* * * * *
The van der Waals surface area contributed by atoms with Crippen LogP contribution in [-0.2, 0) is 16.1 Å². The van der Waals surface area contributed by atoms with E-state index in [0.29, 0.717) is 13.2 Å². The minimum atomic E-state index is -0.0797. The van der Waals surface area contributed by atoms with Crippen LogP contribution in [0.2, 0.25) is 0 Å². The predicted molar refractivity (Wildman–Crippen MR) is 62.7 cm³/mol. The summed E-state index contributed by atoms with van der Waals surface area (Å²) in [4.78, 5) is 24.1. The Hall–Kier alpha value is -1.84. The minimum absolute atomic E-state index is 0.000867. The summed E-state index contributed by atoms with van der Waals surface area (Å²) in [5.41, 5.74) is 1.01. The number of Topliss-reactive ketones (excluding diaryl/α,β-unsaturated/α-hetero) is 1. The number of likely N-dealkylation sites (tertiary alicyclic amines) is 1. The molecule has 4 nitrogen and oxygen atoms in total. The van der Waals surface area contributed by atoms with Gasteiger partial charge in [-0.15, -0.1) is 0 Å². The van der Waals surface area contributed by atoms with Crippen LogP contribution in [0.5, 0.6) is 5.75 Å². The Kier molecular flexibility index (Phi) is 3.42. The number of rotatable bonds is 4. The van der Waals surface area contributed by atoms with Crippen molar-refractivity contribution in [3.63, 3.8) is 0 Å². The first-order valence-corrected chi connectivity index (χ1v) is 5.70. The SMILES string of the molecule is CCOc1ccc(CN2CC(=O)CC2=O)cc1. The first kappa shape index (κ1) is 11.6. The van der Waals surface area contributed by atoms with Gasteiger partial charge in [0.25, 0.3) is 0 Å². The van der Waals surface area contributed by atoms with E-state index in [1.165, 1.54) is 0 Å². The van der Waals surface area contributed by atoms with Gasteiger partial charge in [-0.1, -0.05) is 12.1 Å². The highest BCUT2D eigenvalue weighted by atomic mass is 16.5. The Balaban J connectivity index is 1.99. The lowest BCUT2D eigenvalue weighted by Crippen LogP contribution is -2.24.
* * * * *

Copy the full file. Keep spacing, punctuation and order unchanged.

The van der Waals surface area contributed by atoms with Crippen LogP contribution in [-0.2, 0) is 16.1 Å². The van der Waals surface area contributed by atoms with E-state index in [0.29, 0.717) is 13.2 Å². The minimum atomic E-state index is -0.0797. The van der Waals surface area contributed by atoms with Crippen LogP contribution in [0.2, 0.25) is 0 Å². The predicted molar refractivity (Wildman–Crippen MR) is 62.7 cm³/mol. The summed E-state index contributed by atoms with van der Waals surface area (Å²) in [4.78, 5) is 24.1. The Hall–Kier alpha value is -1.84. The minimum absolute atomic E-state index is 0.000867. The summed E-state index contributed by atoms with van der Waals surface area (Å²) in [5.41, 5.74) is 1.01. The number of Topliss-reactive ketones (excluding diaryl/α,β-unsaturated/α-hetero) is 1. The number of likely N-dealkylation sites (tertiary alicyclic amines) is 1. The molecule has 4 nitrogen and oxygen atoms in total. The van der Waals surface area contributed by atoms with Gasteiger partial charge in [-0.15, -0.1) is 0 Å². The van der Waals surface area contributed by atoms with Crippen LogP contribution in [0.5, 0.6) is 5.75 Å². The Kier molecular flexibility index (Phi) is 3.42. The number of rotatable bonds is 4. The van der Waals surface area contributed by atoms with Crippen molar-refractivity contribution in [3.63, 3.8) is 0 Å². The first-order valence-corrected chi connectivity index (χ1v) is 5.70. The SMILES string of the molecule is CCOc1ccc(CN2CC(=O)CC2=O)cc1. The first kappa shape index (κ1) is 11.6. The van der Waals surface area contributed by atoms with Gasteiger partial charge in [0.25, 0.3) is 0 Å². The van der Waals surface area contributed by atoms with E-state index in [1.165, 1.54) is 0 Å². The van der Waals surface area contributed by atoms with Gasteiger partial charge in [-0.1, -0.05) is 12.1 Å². The highest BCUT2D eigenvalue weighted by atomic mass is 16.5. The Balaban J connectivity index is 1.99. The lowest BCUT2D eigenvalue weighted by Crippen LogP contribution is -2.24.